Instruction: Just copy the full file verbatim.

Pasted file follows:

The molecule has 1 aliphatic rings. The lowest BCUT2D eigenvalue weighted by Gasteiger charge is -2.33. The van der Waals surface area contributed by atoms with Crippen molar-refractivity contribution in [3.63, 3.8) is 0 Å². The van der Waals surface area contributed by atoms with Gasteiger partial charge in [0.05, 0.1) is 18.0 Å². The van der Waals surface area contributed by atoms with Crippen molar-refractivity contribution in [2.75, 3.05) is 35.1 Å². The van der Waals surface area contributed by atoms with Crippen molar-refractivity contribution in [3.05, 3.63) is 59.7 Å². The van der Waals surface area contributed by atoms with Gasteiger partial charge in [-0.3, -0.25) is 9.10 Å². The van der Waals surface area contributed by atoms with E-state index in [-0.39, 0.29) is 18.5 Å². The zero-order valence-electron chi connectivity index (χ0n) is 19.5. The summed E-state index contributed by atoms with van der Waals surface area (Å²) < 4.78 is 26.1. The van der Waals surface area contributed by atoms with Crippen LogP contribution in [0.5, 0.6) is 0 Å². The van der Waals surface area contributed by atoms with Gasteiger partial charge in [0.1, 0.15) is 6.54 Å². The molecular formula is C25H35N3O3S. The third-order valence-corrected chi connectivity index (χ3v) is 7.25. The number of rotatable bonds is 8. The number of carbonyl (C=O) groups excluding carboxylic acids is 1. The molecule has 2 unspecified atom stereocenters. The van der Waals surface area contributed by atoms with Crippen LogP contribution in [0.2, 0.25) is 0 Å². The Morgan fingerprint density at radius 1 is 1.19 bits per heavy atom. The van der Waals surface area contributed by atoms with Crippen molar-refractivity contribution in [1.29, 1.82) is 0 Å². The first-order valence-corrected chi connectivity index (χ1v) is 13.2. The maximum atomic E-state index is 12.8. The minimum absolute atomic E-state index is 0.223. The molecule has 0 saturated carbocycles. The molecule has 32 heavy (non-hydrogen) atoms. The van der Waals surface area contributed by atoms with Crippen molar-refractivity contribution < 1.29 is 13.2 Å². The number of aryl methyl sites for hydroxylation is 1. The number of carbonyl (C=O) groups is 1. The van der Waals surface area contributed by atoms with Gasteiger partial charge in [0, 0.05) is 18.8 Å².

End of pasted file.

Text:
The molecule has 1 aliphatic rings. The lowest BCUT2D eigenvalue weighted by Gasteiger charge is -2.33. The van der Waals surface area contributed by atoms with Crippen molar-refractivity contribution in [3.63, 3.8) is 0 Å². The van der Waals surface area contributed by atoms with Gasteiger partial charge in [0.05, 0.1) is 18.0 Å². The van der Waals surface area contributed by atoms with Crippen molar-refractivity contribution in [2.75, 3.05) is 35.1 Å². The van der Waals surface area contributed by atoms with Crippen molar-refractivity contribution in [3.05, 3.63) is 59.7 Å². The van der Waals surface area contributed by atoms with Gasteiger partial charge in [-0.3, -0.25) is 9.10 Å². The van der Waals surface area contributed by atoms with E-state index in [-0.39, 0.29) is 18.5 Å². The zero-order valence-electron chi connectivity index (χ0n) is 19.5. The summed E-state index contributed by atoms with van der Waals surface area (Å²) < 4.78 is 26.1. The van der Waals surface area contributed by atoms with Crippen LogP contribution in [0.5, 0.6) is 0 Å². The van der Waals surface area contributed by atoms with Gasteiger partial charge in [0.1, 0.15) is 6.54 Å². The molecular formula is C25H35N3O3S. The third-order valence-corrected chi connectivity index (χ3v) is 7.25. The number of rotatable bonds is 8. The number of carbonyl (C=O) groups excluding carboxylic acids is 1. The molecule has 2 unspecified atom stereocenters. The van der Waals surface area contributed by atoms with Crippen LogP contribution in [0.2, 0.25) is 0 Å². The Morgan fingerprint density at radius 1 is 1.19 bits per heavy atom. The van der Waals surface area contributed by atoms with Crippen molar-refractivity contribution in [1.29, 1.82) is 0 Å². The first-order valence-corrected chi connectivity index (χ1v) is 13.2. The maximum atomic E-state index is 12.8. The minimum absolute atomic E-state index is 0.223. The molecule has 0 saturated carbocycles. The molecule has 32 heavy (non-hydrogen) atoms. The van der Waals surface area contributed by atoms with Crippen molar-refractivity contribution < 1.29 is 13.2 Å². The number of aryl methyl sites for hydroxylation is 1. The number of carbonyl (C=O) groups is 1. The van der Waals surface area contributed by atoms with Gasteiger partial charge in [0, 0.05) is 18.8 Å².